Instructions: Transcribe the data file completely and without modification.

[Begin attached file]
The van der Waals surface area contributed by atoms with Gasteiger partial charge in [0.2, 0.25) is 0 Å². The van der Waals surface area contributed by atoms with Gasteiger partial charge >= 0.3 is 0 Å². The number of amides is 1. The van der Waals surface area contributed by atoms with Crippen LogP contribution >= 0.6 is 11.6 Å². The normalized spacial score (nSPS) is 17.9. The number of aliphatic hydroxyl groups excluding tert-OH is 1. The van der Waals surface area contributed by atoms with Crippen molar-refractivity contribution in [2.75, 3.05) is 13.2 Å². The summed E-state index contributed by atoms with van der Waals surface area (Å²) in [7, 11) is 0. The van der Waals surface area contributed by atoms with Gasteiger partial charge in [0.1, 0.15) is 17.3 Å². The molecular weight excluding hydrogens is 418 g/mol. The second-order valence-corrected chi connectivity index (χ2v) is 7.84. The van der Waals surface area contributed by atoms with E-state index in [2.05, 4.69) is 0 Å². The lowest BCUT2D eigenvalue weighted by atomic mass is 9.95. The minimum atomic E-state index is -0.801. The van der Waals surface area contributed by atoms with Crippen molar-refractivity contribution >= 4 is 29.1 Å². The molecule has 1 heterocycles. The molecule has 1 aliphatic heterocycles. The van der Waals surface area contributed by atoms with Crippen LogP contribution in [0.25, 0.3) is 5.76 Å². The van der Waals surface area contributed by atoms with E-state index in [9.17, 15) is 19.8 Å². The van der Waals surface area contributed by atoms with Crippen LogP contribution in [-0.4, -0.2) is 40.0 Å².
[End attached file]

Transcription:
The van der Waals surface area contributed by atoms with Gasteiger partial charge in [0.2, 0.25) is 0 Å². The van der Waals surface area contributed by atoms with Gasteiger partial charge >= 0.3 is 0 Å². The number of amides is 1. The van der Waals surface area contributed by atoms with Crippen LogP contribution >= 0.6 is 11.6 Å². The normalized spacial score (nSPS) is 17.9. The number of aliphatic hydroxyl groups excluding tert-OH is 1. The van der Waals surface area contributed by atoms with Crippen molar-refractivity contribution in [2.75, 3.05) is 13.2 Å². The summed E-state index contributed by atoms with van der Waals surface area (Å²) in [7, 11) is 0. The van der Waals surface area contributed by atoms with Gasteiger partial charge in [0.1, 0.15) is 17.3 Å². The molecular weight excluding hydrogens is 418 g/mol. The second-order valence-corrected chi connectivity index (χ2v) is 7.84. The van der Waals surface area contributed by atoms with E-state index in [2.05, 4.69) is 0 Å². The lowest BCUT2D eigenvalue weighted by atomic mass is 9.95. The minimum atomic E-state index is -0.801. The van der Waals surface area contributed by atoms with Crippen molar-refractivity contribution >= 4 is 29.1 Å². The molecule has 1 heterocycles. The molecule has 1 aliphatic heterocycles. The van der Waals surface area contributed by atoms with Crippen LogP contribution in [0.25, 0.3) is 5.76 Å². The van der Waals surface area contributed by atoms with E-state index in [9.17, 15) is 19.8 Å². The van der Waals surface area contributed by atoms with Crippen LogP contribution in [-0.4, -0.2) is 40.0 Å².